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Poodle Colors


There is so much to talk about regarding Poodle colors! Let's get started!

We will discuss:
  • Poodle colors
  • Parti-colors
  • Phantom Poodles
  • Mis-marks and more
  • Color changes

Solid Colors

Let's first discuss solid colors. The majority of Poodles are solid and of those, the most common color is black. Here is the list of solid Poodle colors:
  • Apricot
  • Black
  • Blue
  • Brown
  • Cafe Au lait
  • Cream
  • Gray
  • Red
  • Silver
  • Silver beige
  • White
Apricot colored Poodle
Apricot - This and red were two of the last colors recorded for this breed; so they are the newest and quite interesting.  An apricot can produce a red. Some apricot Poodles are so light that they appear to be cream, however you will notice a red tint to the hair. A true apricot poodle will have some points or black spots on their skin. Liver points are acceptable but not preferred in the U.S. See More: Apricot Poodles
blue colored Poodle
Blue - This is a diluted (faded) black. All blue Poodles are born black and then "clear" (lighten) as the pup grows.This often happens within the first year but this change can take place as late as 2 years in some cases. For this reason, many blue Poodles are registered as black. The outer coat of a blue poodle is usually as dark as that of a black, but hairs at the root is a mix of colors. The amount of each color depends on the age of the dog. In middle-aged dogs, medium brown predominates. True blue Poodles will have black points and dark brown eyes.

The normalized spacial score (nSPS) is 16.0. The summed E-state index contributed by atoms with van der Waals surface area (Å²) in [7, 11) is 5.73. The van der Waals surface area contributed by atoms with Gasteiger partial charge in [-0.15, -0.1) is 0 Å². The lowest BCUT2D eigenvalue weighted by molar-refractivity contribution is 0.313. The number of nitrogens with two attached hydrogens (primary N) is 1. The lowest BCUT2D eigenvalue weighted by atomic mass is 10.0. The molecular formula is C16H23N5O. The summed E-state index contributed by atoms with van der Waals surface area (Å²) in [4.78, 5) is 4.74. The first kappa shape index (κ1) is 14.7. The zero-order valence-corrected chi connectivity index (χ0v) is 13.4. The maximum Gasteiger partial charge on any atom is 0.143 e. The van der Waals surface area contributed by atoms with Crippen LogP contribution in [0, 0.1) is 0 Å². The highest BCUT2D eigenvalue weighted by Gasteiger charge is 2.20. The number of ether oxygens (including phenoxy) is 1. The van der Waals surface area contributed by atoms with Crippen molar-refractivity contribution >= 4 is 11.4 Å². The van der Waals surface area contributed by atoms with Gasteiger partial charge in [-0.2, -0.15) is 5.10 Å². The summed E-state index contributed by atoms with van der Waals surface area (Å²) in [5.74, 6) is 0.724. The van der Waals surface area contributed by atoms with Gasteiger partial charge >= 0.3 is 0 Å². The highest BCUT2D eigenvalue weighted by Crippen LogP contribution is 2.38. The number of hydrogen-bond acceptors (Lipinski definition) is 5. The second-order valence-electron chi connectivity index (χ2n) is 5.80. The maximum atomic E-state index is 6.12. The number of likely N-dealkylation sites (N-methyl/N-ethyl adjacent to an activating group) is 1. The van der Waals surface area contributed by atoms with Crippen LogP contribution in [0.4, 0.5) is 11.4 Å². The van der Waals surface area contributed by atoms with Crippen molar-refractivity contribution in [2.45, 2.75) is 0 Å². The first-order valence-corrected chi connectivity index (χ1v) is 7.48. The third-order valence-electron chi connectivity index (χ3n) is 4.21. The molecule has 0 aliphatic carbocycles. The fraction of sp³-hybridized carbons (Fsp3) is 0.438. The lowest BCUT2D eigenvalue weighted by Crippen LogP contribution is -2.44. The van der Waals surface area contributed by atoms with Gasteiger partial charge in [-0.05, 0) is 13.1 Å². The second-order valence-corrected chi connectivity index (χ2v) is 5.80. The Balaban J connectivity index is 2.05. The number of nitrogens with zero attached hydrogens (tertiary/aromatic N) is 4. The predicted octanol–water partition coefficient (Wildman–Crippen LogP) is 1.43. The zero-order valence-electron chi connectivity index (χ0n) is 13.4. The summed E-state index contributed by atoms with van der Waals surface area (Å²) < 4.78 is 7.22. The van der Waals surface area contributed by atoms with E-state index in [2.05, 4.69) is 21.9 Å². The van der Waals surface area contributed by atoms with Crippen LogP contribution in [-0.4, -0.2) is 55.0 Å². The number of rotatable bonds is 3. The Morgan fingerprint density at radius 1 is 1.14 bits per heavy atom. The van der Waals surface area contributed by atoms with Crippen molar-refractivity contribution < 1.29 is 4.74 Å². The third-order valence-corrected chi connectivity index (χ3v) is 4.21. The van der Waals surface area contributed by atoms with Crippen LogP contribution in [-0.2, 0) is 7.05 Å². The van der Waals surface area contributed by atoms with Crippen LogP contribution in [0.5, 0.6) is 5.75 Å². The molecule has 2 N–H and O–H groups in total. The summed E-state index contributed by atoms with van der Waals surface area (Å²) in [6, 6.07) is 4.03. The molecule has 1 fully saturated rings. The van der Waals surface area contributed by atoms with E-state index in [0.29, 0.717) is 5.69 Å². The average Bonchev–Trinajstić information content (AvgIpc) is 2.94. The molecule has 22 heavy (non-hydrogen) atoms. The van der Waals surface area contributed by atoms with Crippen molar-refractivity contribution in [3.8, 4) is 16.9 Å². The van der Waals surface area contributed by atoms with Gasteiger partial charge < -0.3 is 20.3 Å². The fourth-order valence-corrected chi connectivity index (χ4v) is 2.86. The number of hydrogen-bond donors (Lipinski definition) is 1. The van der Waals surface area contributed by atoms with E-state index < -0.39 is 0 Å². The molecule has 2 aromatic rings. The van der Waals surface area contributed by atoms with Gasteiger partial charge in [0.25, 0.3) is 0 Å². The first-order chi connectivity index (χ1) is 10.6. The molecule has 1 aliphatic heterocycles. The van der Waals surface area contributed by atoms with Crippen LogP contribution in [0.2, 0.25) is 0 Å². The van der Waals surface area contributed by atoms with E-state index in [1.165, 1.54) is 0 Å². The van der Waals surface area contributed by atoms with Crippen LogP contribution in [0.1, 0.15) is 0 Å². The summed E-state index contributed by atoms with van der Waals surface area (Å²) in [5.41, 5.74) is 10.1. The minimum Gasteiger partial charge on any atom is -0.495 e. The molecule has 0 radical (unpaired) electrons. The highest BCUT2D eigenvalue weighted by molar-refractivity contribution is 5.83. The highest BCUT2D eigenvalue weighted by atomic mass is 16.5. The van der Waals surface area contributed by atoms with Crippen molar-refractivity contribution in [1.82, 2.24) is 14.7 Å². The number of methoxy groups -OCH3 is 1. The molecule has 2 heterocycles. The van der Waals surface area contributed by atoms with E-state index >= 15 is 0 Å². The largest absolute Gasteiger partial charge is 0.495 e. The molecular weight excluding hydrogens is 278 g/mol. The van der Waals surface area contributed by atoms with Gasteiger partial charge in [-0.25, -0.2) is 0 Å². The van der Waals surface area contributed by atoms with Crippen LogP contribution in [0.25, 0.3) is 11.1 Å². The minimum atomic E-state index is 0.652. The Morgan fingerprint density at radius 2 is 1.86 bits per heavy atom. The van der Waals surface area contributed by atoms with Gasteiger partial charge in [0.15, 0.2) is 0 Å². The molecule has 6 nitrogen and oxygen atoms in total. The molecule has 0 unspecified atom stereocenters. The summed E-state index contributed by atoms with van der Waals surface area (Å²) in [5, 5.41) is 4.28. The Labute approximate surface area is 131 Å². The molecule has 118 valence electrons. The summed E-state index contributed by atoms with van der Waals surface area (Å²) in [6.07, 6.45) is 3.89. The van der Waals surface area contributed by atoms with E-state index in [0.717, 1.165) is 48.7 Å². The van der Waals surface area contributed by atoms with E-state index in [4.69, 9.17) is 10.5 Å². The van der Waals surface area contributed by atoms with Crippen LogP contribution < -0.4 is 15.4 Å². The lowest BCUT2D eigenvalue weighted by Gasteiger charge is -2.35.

brown Poodle puppy
Brown - A brown Poodle is a deep, dark color and in no way can be confused with Cafe Au lait which is much lighter. Pure brown Poodles must have liver points and dark amber eyes. Brown is created by the bb gene, as opposed to the BB gene of black Poodles, and therefore will have no black pigment anywhere on the body, including the eyes and nose.
Cafe au lait colored Poodle
Cafe Au lait - This is a shiny light tan color and some confused this with silver beige. It is not uncommon for the pup to be born brown and 'clear' to this color . A Cafe Au lait should have liver points and dark amber eyes.
black Poodle
Black - A true black Poodle is a deep ink black. The dog's coat will have zero blue or silver tinting and not have any white or silver guard hairs. The face when shaved will be deep black, as well. A true black will not "clear" or "fade". Blacks will have black points and dark brown eyes. See More: Black Poodles.
silver beige Poodle
Silver Beige - This is a diluted brown, therefore a true silver beige Poodle is born brown. By 6 weeks, silver beige will appear on the face and paws with a full coat change by the age of 2 years. The dog will have liver points and dark amber eyes.
red colored Poodle
Red - This only became an official color in 1980 and now many breeders in Canada have come together to form the Apricot Red Poodle Club. A true red will have black points. Liver points are acceptable but not preferred in the U.S. Read about the fascinating history of reds here: Red Poodles.
Poodle silver color coat
Silver - A true silver Poodle is born black and "clears" by the age of 2. However, you will know a true silver by the age of 6 weeks, when the face and paws "clear" and the rest of the coat will follow in suit over the next year or two. Silvers will have black points and dark brown eyes. This color is a diluted gray, caused by the silver allele V gene.
white Poodle
White - Most white Poodles are a pure, snow white. However, some breeders will dub a white tinted with apricot or beige as being white. A bit of black spotting is acceptable on a white, however there should never be any ticking in the white. The ticking gene is a totally separate gene that makes the coat appear dirty.
gray Poodle
Gray - While a Poodle can be born gray and stay gray, it is also not uncommon for a black Poodle to turn gray at the age of 4-5 years old.